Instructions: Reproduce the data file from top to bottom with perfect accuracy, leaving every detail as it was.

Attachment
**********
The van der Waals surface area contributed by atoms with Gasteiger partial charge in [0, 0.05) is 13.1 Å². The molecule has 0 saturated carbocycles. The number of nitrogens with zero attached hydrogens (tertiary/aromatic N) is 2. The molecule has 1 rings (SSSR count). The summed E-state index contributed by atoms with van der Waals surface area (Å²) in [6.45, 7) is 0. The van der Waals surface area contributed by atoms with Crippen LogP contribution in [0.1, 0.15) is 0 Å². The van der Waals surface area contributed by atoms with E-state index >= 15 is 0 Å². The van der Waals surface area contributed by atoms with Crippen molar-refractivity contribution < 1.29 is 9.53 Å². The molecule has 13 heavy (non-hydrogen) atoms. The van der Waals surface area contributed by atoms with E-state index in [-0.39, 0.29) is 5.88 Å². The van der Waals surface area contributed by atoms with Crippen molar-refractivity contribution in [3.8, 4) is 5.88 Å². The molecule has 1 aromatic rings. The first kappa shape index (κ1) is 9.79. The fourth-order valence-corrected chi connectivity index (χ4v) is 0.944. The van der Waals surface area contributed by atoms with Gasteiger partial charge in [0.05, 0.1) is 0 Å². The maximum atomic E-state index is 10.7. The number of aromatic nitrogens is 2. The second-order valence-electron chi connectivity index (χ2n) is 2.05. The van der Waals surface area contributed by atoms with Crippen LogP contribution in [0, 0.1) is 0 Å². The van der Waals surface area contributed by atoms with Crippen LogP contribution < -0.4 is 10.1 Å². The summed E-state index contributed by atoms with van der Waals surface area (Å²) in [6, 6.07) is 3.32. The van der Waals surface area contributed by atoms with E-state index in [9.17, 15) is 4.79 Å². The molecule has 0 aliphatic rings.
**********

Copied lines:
The van der Waals surface area contributed by atoms with Gasteiger partial charge in [0, 0.05) is 13.1 Å². The molecule has 0 saturated carbocycles. The number of nitrogens with zero attached hydrogens (tertiary/aromatic N) is 2. The molecule has 1 rings (SSSR count). The summed E-state index contributed by atoms with van der Waals surface area (Å²) in [6.45, 7) is 0. The van der Waals surface area contributed by atoms with Crippen LogP contribution in [0.1, 0.15) is 0 Å². The van der Waals surface area contributed by atoms with E-state index >= 15 is 0 Å². The van der Waals surface area contributed by atoms with Crippen molar-refractivity contribution < 1.29 is 9.53 Å². The molecule has 13 heavy (non-hydrogen) atoms. The van der Waals surface area contributed by atoms with E-state index in [-0.39, 0.29) is 5.88 Å². The van der Waals surface area contributed by atoms with Crippen molar-refractivity contribution in [3.8, 4) is 5.88 Å². The molecule has 1 aromatic rings. The first kappa shape index (κ1) is 9.79. The fourth-order valence-corrected chi connectivity index (χ4v) is 0.944. The van der Waals surface area contributed by atoms with Gasteiger partial charge in [0.05, 0.1) is 0 Å². The maximum atomic E-state index is 10.7. The number of aromatic nitrogens is 2. The second-order valence-electron chi connectivity index (χ2n) is 2.05. The van der Waals surface area contributed by atoms with Crippen LogP contribution in [0, 0.1) is 0 Å². The van der Waals surface area contributed by atoms with Crippen LogP contribution < -0.4 is 10.1 Å². The summed E-state index contributed by atoms with van der Waals surface area (Å²) in [6, 6.07) is 3.32. The van der Waals surface area contributed by atoms with E-state index in [9.17, 15) is 4.79 Å². The molecule has 0 aliphatic rings.